As with his other work, Oshii's view of technology is wholeheartedly pessimistic. Ghost in the Shell posits a future society reliant upon computer networks for all its economic transactions enslaved by the caprices of a rebellious consciousness that has evolved from a rogue computer virus. His latest vision is similarly a highly feasible extrapolation based on modern trends in technology and its application. The real world that Ash inhabits is bleak and rundown, where those who have fallen through the gaps in the social fabric seek escapism from their humdrum everyday existence through ultra-violent interactive computer gaming, their behaviour goal-directed towards the completely abstract - winning is all that matters. If this is reality, then one can understand to some extent the desire to transcend it, but the virtual world of Avalon hardly seems more palatable; a terrifying war zone in which death lies round every corner.

Oshii's onscreen rendition of the advanced gameworld is nothing short of stunning. Tanks roll across open plains as the players hide out in ruined buildings assailed by helicopters and heavy duty artillery fire. When hit, bodies flatten into 2-dimensional projections before shattering into a myriad of triangular shards. One of the reasons cited for basing the film in Poland was that the cost of utilising the Polish army made these large-scale battle scenes an affordable option. But the use of Polish-speaking actors, using a language which sounds as alien to English speakers as it does to Japanese, is also a positively inspired aesthetic decision, and the Polish locations (shot by local cinematographer Grzegorz Kedzierski) work extremely effectively in the outside reality scenes too, oppressive and nightmarish as they are.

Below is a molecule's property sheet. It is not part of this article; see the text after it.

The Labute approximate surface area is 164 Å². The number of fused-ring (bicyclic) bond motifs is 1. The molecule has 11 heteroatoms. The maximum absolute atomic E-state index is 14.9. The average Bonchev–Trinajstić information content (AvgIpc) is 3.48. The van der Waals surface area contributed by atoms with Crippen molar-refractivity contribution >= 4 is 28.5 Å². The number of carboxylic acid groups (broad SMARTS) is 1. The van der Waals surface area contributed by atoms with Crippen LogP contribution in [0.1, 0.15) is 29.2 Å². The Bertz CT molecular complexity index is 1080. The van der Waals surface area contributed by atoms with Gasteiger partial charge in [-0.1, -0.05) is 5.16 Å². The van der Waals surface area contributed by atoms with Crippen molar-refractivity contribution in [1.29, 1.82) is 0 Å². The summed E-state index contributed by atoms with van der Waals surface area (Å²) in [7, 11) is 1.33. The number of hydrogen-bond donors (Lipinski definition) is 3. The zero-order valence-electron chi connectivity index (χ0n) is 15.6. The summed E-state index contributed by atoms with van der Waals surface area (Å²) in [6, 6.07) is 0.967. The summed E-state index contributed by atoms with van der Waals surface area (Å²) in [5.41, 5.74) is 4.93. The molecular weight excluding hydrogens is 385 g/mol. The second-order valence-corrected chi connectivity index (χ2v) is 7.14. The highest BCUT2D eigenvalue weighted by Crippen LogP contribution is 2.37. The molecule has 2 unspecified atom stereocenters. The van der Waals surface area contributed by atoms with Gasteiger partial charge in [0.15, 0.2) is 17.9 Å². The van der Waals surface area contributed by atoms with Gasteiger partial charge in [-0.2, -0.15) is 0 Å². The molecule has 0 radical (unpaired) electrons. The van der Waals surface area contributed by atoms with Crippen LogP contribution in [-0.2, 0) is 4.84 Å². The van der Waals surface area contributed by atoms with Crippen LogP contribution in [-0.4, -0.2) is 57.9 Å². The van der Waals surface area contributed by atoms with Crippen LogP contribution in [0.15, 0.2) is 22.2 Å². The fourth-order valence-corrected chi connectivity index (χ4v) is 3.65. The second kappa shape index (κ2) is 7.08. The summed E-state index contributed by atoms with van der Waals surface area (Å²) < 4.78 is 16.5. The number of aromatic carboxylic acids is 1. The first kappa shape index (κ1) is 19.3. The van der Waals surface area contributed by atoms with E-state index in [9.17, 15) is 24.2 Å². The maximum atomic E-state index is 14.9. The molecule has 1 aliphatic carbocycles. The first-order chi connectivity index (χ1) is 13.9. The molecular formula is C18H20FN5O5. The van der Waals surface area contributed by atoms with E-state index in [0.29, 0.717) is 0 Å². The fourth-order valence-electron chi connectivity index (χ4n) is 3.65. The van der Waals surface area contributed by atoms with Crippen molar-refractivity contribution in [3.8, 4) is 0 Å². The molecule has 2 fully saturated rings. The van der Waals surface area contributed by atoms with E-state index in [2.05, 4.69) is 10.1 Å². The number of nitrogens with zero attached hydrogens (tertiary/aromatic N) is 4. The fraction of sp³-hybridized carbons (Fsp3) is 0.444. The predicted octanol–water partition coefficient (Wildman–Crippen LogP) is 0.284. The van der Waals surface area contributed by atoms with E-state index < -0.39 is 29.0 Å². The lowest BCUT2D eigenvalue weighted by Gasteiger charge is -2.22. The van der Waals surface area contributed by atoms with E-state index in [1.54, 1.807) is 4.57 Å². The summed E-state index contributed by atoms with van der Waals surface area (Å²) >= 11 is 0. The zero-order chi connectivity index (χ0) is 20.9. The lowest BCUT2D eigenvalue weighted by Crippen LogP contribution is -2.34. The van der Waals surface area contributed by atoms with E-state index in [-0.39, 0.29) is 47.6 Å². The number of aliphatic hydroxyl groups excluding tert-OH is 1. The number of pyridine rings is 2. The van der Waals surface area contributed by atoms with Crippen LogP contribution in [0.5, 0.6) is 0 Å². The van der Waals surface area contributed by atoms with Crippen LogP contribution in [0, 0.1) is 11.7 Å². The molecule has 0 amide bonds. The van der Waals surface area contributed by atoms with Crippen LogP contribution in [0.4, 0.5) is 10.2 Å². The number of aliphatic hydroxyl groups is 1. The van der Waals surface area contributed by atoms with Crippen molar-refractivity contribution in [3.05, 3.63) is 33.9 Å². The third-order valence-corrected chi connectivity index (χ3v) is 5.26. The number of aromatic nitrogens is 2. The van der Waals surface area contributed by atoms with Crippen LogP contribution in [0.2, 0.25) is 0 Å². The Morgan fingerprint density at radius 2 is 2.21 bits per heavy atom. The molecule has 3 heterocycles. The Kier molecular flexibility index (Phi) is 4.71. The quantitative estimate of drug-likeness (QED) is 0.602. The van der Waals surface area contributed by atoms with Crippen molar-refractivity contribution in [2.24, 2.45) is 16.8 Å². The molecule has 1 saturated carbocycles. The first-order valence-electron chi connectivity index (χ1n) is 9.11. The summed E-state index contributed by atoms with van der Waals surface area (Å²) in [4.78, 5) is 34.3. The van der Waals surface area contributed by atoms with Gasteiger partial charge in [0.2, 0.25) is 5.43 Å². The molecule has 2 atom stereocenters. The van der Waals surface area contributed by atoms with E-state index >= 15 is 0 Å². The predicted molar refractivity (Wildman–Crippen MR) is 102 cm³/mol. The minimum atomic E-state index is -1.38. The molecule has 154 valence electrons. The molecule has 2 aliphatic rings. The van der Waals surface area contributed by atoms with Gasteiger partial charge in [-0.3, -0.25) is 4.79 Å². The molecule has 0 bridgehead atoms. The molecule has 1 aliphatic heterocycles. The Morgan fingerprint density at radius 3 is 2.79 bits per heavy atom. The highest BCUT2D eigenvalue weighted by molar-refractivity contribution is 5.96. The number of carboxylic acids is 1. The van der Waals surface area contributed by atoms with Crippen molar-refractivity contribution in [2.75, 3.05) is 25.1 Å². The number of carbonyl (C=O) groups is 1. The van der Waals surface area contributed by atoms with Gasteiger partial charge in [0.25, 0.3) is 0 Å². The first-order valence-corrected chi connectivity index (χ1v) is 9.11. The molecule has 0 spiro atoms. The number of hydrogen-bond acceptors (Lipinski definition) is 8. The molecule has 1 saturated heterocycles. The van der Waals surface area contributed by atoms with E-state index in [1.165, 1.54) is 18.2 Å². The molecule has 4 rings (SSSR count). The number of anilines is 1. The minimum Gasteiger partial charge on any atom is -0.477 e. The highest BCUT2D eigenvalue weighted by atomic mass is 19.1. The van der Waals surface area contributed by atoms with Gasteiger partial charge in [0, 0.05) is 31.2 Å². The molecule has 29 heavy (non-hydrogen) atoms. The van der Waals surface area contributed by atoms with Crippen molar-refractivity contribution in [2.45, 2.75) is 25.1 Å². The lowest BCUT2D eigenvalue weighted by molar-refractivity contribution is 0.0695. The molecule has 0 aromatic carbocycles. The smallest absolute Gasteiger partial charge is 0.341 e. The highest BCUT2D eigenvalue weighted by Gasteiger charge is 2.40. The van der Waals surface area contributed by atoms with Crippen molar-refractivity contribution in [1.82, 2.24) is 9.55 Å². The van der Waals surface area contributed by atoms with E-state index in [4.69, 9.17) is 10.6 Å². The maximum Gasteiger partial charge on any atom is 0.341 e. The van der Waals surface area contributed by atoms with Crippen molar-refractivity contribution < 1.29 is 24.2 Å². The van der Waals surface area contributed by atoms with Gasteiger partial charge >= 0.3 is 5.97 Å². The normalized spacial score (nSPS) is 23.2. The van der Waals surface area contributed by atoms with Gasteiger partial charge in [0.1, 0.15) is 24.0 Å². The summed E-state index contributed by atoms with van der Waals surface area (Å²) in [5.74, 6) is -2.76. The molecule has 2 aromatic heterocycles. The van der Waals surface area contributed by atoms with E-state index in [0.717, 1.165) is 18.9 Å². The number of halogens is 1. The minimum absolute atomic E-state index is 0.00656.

Oshii has declared an admiration for post-War Eastern bloc cinema as his main inspiration, particularly the work of Andrzej Wajda, director of such films as Generation (Pokolenie, 1954) and Kanal (1957). Indeed, the name of Oshii's protagonist may well be a playful reference to the title of Wajda's third feature, Ashes and Diamonds (Popiol i Diament, 1958), although it could just be a tongue-in-cheek jibe at the current direction of anime - Ash is also the name of one of Pokemon's human trainers!

Avalon's main point of interest is its use of digital manipulation to investigate Ash's various levels of reality by selectively stripping away the colours from the image, rather than adding to it. The majority of the 'reality' scenes vary between stark monochrome and sepia toned, with more colour filtering through to the image the further Ash is from the coldly inhuman technology of Avalon's false paradise. After a violent "reset", our heroine returns to her bare apartment to prepare herself a meal, the cabbage a lush field of green against a grey background as she slices into it to serve alongside a luridly bloody hunk of red meat. Compare this to the colourless, tasteless slop that gets served up at the end of the food queue in the Avalon canteen. Ash's later emergence into Class Real is almost overwhelming.

Avalon is an undeniably outstanding accomplishment. Its mindblowing visuals and operatic score (courtesy of Kenji Kawai, composer of Ghost in the Shell and the first two Ring films) will leave you bowled over, though unfortunately it is let down by an oblique, almost disdainful approach to character and pacing resulting in a film that impresses far more than it involves. Regardless of whether this gaping void at the heart of the narrative is intentional or not, the film comes across as cold and impenetrable beneath its hard-edged exterior, and though Itoh's script prompts fascinating questions, few of these are resolved by the end in a needlessly protracted and the dramatically rather flaccid denouement.

On a technical level at least, Avalon is a landmark film and definitely one to see on the big screen should the opportunity arise, though its lacklustre performance at the Asian box office and ambivalent reception at this year's Cannes make this seem an unlikely option.